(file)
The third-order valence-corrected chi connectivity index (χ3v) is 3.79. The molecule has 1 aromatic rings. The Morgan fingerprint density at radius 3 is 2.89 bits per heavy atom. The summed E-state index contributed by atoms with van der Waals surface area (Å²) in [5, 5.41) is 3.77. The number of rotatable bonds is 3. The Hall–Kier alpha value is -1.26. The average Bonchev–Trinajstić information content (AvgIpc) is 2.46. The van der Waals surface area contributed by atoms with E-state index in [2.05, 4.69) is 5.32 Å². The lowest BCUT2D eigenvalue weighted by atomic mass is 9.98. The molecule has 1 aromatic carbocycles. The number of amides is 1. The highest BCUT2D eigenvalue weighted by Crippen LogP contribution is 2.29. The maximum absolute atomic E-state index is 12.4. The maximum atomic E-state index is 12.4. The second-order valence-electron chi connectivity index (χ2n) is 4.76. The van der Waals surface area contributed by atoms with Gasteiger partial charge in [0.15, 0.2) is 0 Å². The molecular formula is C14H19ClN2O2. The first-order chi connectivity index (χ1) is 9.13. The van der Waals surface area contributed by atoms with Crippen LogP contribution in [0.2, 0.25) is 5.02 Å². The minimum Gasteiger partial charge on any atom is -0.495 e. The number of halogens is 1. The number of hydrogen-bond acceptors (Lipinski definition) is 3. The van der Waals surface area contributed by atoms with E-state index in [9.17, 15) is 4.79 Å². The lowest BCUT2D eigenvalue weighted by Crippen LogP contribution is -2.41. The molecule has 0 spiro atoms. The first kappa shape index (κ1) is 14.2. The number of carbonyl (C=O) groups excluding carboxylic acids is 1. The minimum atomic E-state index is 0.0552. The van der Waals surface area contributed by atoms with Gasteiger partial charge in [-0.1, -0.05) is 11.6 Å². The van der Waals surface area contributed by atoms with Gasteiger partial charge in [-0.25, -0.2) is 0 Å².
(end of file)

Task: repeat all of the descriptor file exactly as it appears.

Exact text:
The third-order valence-corrected chi connectivity index (χ3v) is 3.79. The molecule has 1 aromatic rings. The Morgan fingerprint density at radius 3 is 2.89 bits per heavy atom. The summed E-state index contributed by atoms with van der Waals surface area (Å²) in [5, 5.41) is 3.77. The number of rotatable bonds is 3. The Hall–Kier alpha value is -1.26. The average Bonchev–Trinajstić information content (AvgIpc) is 2.46. The van der Waals surface area contributed by atoms with E-state index in [2.05, 4.69) is 5.32 Å². The lowest BCUT2D eigenvalue weighted by atomic mass is 9.98. The molecule has 1 aromatic carbocycles. The number of amides is 1. The highest BCUT2D eigenvalue weighted by Crippen LogP contribution is 2.29. The maximum absolute atomic E-state index is 12.4. The maximum atomic E-state index is 12.4. The second-order valence-electron chi connectivity index (χ2n) is 4.76. The van der Waals surface area contributed by atoms with Gasteiger partial charge in [0.15, 0.2) is 0 Å². The molecular formula is C14H19ClN2O2. The first-order chi connectivity index (χ1) is 9.13. The van der Waals surface area contributed by atoms with Crippen LogP contribution in [0.2, 0.25) is 5.02 Å². The minimum Gasteiger partial charge on any atom is -0.495 e. The number of halogens is 1. The number of hydrogen-bond acceptors (Lipinski definition) is 3. The van der Waals surface area contributed by atoms with E-state index in [9.17, 15) is 4.79 Å². The lowest BCUT2D eigenvalue weighted by Crippen LogP contribution is -2.41. The molecule has 0 spiro atoms. The first kappa shape index (κ1) is 14.2. The number of carbonyl (C=O) groups excluding carboxylic acids is 1. The minimum atomic E-state index is 0.0552. The van der Waals surface area contributed by atoms with Gasteiger partial charge in [-0.1, -0.05) is 11.6 Å². The van der Waals surface area contributed by atoms with Gasteiger partial charge in [-0.25, -0.2) is 0 Å².